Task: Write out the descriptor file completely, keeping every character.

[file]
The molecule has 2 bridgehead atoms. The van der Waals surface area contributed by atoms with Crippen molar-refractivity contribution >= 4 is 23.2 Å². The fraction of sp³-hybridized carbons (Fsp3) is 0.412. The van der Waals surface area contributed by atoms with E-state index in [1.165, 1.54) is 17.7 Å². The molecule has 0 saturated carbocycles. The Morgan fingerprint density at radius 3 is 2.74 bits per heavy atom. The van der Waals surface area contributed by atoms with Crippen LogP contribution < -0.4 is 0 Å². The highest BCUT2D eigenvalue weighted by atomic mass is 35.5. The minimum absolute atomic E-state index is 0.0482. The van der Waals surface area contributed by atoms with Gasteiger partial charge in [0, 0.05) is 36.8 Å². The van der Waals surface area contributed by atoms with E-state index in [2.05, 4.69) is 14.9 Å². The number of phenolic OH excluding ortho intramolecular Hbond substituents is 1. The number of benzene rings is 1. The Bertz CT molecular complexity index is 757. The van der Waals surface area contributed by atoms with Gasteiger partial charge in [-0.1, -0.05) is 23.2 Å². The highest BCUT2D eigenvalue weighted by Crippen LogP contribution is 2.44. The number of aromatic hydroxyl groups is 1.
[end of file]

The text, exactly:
The molecule has 2 bridgehead atoms. The van der Waals surface area contributed by atoms with Crippen molar-refractivity contribution >= 4 is 23.2 Å². The fraction of sp³-hybridized carbons (Fsp3) is 0.412. The van der Waals surface area contributed by atoms with E-state index in [1.165, 1.54) is 17.7 Å². The molecule has 0 saturated carbocycles. The Morgan fingerprint density at radius 3 is 2.74 bits per heavy atom. The van der Waals surface area contributed by atoms with Crippen LogP contribution < -0.4 is 0 Å². The highest BCUT2D eigenvalue weighted by atomic mass is 35.5. The minimum absolute atomic E-state index is 0.0482. The van der Waals surface area contributed by atoms with Gasteiger partial charge in [0, 0.05) is 36.8 Å². The van der Waals surface area contributed by atoms with E-state index in [2.05, 4.69) is 14.9 Å². The number of phenolic OH excluding ortho intramolecular Hbond substituents is 1. The number of benzene rings is 1. The Bertz CT molecular complexity index is 757. The van der Waals surface area contributed by atoms with Gasteiger partial charge in [-0.1, -0.05) is 23.2 Å². The highest BCUT2D eigenvalue weighted by Crippen LogP contribution is 2.44. The number of aromatic hydroxyl groups is 1.